Ready

“One way of looking at this might be that for 42 years, I’ve been making small, regular deposits in this bank of experience, education and training. And on January 15 the balance was sufficient so that I could make a very large withdrawal.”
Chesley Sullenberger

Imagine that you decide to redo your kitchen. A contractor bidding for the job stops by, and when you ask how he’ll proceed, he replies that he’s not sure; he tends to show up with his tools when the mood strikes him and figure it out at he goes along.

Or suppose you go to the doctor with knee pain, and rather than examine you, she says, “You know I don’t always do examinations. Let me think a while about what you’ve told me and when I’m ready, I’ll call you in for some treatment.”

Or you board an airplane, and as you pass the open door of the flight deck, you hear the pilot tell the co-pilot, “You know, forget about the pre-flight checklist. I have a good vibe that this jet is ready for takeoff. Let’s wing it.” (Hint: The pilot is not Sullenburger.)

I suspect (and hope) you would find someone else to help you. That’s because you expect a competent practitioner to have a process for approaching the task.

Yet when it comes to writing, I have known so many writers and would-be writers who fear talking about process. I have also seen many writers and would-be writers struggle to understand why they procrastinate, encounter writing blocks, and feel dissatisfied at the difference between their aspirations and their performance. Some of them contend that since writing is an art, it can’t be planned for. It has to be spontaneous and inspired. Preparation—and any talk about preparation—only kills the creative impulse.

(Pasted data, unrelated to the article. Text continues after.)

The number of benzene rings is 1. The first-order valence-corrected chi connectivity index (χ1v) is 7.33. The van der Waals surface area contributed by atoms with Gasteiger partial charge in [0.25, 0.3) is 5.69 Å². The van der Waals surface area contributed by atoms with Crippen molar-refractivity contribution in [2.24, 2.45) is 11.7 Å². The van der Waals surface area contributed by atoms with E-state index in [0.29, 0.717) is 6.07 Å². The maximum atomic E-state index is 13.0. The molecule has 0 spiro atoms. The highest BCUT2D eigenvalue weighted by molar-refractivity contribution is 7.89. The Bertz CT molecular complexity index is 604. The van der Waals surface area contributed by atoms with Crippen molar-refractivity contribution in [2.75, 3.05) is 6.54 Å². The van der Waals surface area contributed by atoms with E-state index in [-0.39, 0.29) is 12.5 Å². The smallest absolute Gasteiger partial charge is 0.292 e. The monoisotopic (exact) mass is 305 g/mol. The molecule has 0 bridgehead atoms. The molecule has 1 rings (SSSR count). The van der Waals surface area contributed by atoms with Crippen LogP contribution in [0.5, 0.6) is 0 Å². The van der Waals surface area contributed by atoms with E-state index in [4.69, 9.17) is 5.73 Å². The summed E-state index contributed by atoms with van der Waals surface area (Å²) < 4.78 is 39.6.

I’ve written about process before, as it’s something of an obsession of mine (which has been stirred up again by this blog post, which I enjoyed). Obviously any writer producing work that satisfies her desires needs no changes in how they do what they, whether or not they have an explicit process. But in decades of teaching, I’ve seen talented, intelligent students struggle to create good writing because they refused to reconsider how they went about writing. They insisted on waiting until the last minute, drafting without any plan or intention, refusing to revise, working in the midst of distractions, and yet were continually frustrated by the results the choices produced.